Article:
I found out I need surgery and I have no health insurance.
July 31, 2008 12:31 PM   Subscribe

I found out I need surgery and I have no health insurance. Should I go back to my former employer and ask to be added for a couple of months more or would that take 3 months again like when I first started out? Has anyone done this before?
posted by likeapen to Health & Fitness (9 answers total) 2 users marked this as a favorite
I can't imagine why your former employer would subsidize your health insurance if you don't work there anymore. Plus, now you've got a pre-existing condition so I'm not sure how easy it will be for you to get insurance, anyway.
posted by amro at 12:38 PM on July 31, 2008

It does depend on when you left your prior position, but check out COBRA

(You have to pay employee deductions retroactively, but I did this once before as I found myself in an emergency room, in the end of October when I had quit in August.)
posted by Debaser626 at 12:41 PM on July 31, 2008

posted by Debaser626 at 12:45 PM on July 31, 2008 [1 favorite]

What Debaser said.

Qualified beneficiaries must be given at least 60 days for the election. This period is measured from the later of the coverage loss date or the date the COBRA election notice is provided by the employer or plan administrator.

If it has been longer than 60 days since your insurance coverage ended -- note, the day it ended, not the day your employment ended -- then you may be SOL with that option.

Unless you have blackmail or very positive relations with your former employer, yeah, not sure asking them is gonna work. But hey, maybe you left on really awesome terms?
posted by cavalier at 12:46 PM on July 31, 2008

Here's the DOL's COBRA FAQ.

posted by mr_roboto at 12:47 PM on July 31, 2008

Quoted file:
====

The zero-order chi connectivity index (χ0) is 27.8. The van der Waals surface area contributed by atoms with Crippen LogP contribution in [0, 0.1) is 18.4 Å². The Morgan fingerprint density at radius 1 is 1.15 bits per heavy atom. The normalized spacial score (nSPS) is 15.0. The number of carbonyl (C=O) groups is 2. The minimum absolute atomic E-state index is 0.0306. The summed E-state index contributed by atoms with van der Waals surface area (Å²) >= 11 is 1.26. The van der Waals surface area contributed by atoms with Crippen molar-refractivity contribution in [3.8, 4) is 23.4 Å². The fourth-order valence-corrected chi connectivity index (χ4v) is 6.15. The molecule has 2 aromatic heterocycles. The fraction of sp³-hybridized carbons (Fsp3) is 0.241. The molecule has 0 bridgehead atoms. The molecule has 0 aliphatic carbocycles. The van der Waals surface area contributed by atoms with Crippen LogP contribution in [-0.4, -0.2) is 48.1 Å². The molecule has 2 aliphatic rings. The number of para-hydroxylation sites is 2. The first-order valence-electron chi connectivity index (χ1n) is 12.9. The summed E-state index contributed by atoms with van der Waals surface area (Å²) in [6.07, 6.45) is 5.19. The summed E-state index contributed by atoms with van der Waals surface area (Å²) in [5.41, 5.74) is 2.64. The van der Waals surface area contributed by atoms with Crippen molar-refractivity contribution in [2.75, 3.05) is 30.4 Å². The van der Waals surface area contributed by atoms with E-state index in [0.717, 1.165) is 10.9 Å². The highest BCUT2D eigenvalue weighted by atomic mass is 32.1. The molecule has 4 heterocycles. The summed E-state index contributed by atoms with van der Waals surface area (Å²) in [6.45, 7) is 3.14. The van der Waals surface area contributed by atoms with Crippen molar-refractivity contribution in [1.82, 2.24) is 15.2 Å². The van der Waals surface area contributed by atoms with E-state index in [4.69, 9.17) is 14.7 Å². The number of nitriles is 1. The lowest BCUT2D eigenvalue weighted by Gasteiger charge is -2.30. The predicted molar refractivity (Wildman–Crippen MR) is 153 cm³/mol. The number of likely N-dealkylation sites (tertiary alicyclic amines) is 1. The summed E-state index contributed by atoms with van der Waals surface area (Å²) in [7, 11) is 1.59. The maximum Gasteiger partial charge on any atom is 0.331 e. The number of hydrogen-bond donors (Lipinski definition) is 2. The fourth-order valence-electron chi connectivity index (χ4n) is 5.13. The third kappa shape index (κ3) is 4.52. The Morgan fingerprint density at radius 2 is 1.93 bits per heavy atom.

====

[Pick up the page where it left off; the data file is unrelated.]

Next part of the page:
How fast do you need surgery? If it is important but not critical I'd start looking for a boring desk job with a large company pronto, work there for six months then get the surgery.

If it is critical, you may have to take out a loan and go with COBRA or pay installments to your surgeon. Most physicians and all hospitals will work out a payment program with you, they'd much rather be paid slowly then not at all.
posted by arnicae at 1:08 PM on July 31, 2008

To get on COBRA after leaving (provided you are within the 60-day window from date of last coverage as noted above), you do it through the COBRA administrator, not your employer. You would have received a letter from this company.

I left a position and a month later got sick (the day after I sent in the COBRA check, which was of course before it arrived at their offices so I was not technically covered). I called the COBRA administration company and they were able to do everything with me via fax that day - they can probably do the same and send you a bill.

As I understand it, you will have to pay the monthly full coverage cost (my monthly cost was almost $400) for the time period beginning the first date of COBRA coverage, which is the day AFTER your regular coverage ended. So if you were covered until June 30 and you sign up tomorrow, you have to pay for July and August (i.e. $800).

Otherwise you're kind of screwed in terms of COBRA. Can anyone on here confirm if OP might be able to look into short-term coverage?
posted by ml98tu at 1:17 PM on July 31, 2008

If you are inside the COBRA window your employer has to reinstate your coverage: from the perspective of your benefits this will be exactly as if you had been covered the whole time (as noted you will have to pay the past amounts retroactively). If you are past the window for COBRA you are out of luck. Your employer is not going to reinstate your insurance and insurance companies are not obligated to give you insurance when you have a known existing condition.
posted by nanojath at 2:05 PM on July 31, 2008

Get alternate opinions about the surgery- maybe there is another option.
posted by gjc at 8:16 AM on August 1, 2008

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